Adapted from the graphic novel Arrugas by Paco Roca, this Spanish animation has been redubbed into English as Wrinkles. It follows Emilio (Martin Sheen) as he moves into an old people’s home, forges a precarious friendship with roommate Miguel and slowly falls victim to worsening Alzheimer’s. Despite moving and depressing subject matter, Wrinkles joins the ranks of films, like Belleville Rendezvous and Persepolis, that achieve something powerful in an animated form – proving that animation is not just for children.
In fact, as a medium, it allows for some slippage in the representation of reality that can have strong emotive effects – one of the residents of the care home lives in a constant state of thinking that she’s on the Orient Express to Istanbul, and so the Orient Express is what we see. Similarly, as Emilio’s grip on reality and the present starts to slip we are always in his mind and slipping with him, following him as he thinks he is living in his younger, surer days.
There are recognisable debts to the classic odd couple setup, to prison dramas and the familiar contrast of the innocent newcomer against the jaded cynic: Emilio is taken aback by the advanced stages that some of the patients are at, but Miguel uses their helplessness to fleece them for money. Wrinkles manages to find plenty of humour in such a devastating topic, often arriving at moments that are simultaneously funny and poignant.
As well as an admirable attention to detail, that good animation needs anyway, what is really striking is the symbolic reflection of the film’s themes in the animation style. Shadows, shades of dark and light give the film a distinctive look, and highlight the contrast in Alzheimer’s sufferers between more lucid moments and the moments spent in darkness.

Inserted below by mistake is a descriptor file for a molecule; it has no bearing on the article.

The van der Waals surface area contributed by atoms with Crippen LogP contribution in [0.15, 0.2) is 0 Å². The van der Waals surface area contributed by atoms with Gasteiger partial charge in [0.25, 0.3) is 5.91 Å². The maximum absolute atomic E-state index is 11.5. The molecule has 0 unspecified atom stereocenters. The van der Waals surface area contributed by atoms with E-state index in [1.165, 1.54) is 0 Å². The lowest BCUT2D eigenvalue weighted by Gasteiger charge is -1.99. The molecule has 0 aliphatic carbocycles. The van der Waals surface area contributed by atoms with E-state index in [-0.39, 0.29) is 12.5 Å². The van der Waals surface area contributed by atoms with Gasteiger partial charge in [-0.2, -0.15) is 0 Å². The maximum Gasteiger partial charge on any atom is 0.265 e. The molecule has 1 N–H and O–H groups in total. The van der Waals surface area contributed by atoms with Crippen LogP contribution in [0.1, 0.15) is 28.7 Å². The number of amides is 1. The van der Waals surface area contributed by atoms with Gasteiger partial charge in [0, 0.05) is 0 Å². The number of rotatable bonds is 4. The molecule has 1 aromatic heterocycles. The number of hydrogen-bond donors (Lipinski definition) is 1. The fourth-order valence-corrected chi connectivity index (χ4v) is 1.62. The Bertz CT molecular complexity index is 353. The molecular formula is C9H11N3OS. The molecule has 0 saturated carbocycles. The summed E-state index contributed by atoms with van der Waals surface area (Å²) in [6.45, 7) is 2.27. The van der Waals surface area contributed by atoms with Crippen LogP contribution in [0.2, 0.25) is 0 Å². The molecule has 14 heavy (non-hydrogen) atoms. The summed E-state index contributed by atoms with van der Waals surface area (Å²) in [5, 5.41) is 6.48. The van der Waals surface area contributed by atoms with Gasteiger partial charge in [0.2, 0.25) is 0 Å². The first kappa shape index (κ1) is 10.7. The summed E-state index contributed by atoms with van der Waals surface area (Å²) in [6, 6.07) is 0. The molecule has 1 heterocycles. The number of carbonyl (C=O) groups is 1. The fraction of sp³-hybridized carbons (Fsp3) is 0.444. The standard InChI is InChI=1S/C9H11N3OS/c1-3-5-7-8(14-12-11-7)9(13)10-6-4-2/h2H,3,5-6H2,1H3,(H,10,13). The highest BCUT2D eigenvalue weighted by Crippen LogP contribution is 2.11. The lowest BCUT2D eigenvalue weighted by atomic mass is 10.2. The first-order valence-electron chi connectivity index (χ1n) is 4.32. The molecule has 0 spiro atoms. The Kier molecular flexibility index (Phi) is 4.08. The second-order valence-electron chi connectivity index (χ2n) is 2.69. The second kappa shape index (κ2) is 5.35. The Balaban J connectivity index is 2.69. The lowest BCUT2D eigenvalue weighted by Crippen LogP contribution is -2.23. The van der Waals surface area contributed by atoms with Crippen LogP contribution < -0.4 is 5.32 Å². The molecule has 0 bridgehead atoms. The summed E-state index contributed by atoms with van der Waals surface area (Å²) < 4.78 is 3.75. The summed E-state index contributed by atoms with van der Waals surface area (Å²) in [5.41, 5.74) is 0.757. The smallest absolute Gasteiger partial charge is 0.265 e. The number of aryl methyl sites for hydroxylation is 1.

What Wrinkles shows very effectively is the distressing dichotomy of these old people who chat in a civilized way at dinner and keep semblances of their dignity as much as they can, yet they cannot wash themselves or feed themselves or, at worst, remember who they are. In watching the other residents nap and dribble and queue up to be assisted into their beds Emilio is seeing versions of his future, which are grotesque and real despite the very artificial medium of animation. It’s a film that, like all of us, is leading towards one sad, inevitable end. A touching, honest and amusing watch, it is also a grim memento mori and reminder of the many futilities of life. If the best you have is memories, what happens when they start to fade?
Wrinkles is released in select cinemas on 18th April 2014.
Watch the trailer for Wrinkles here: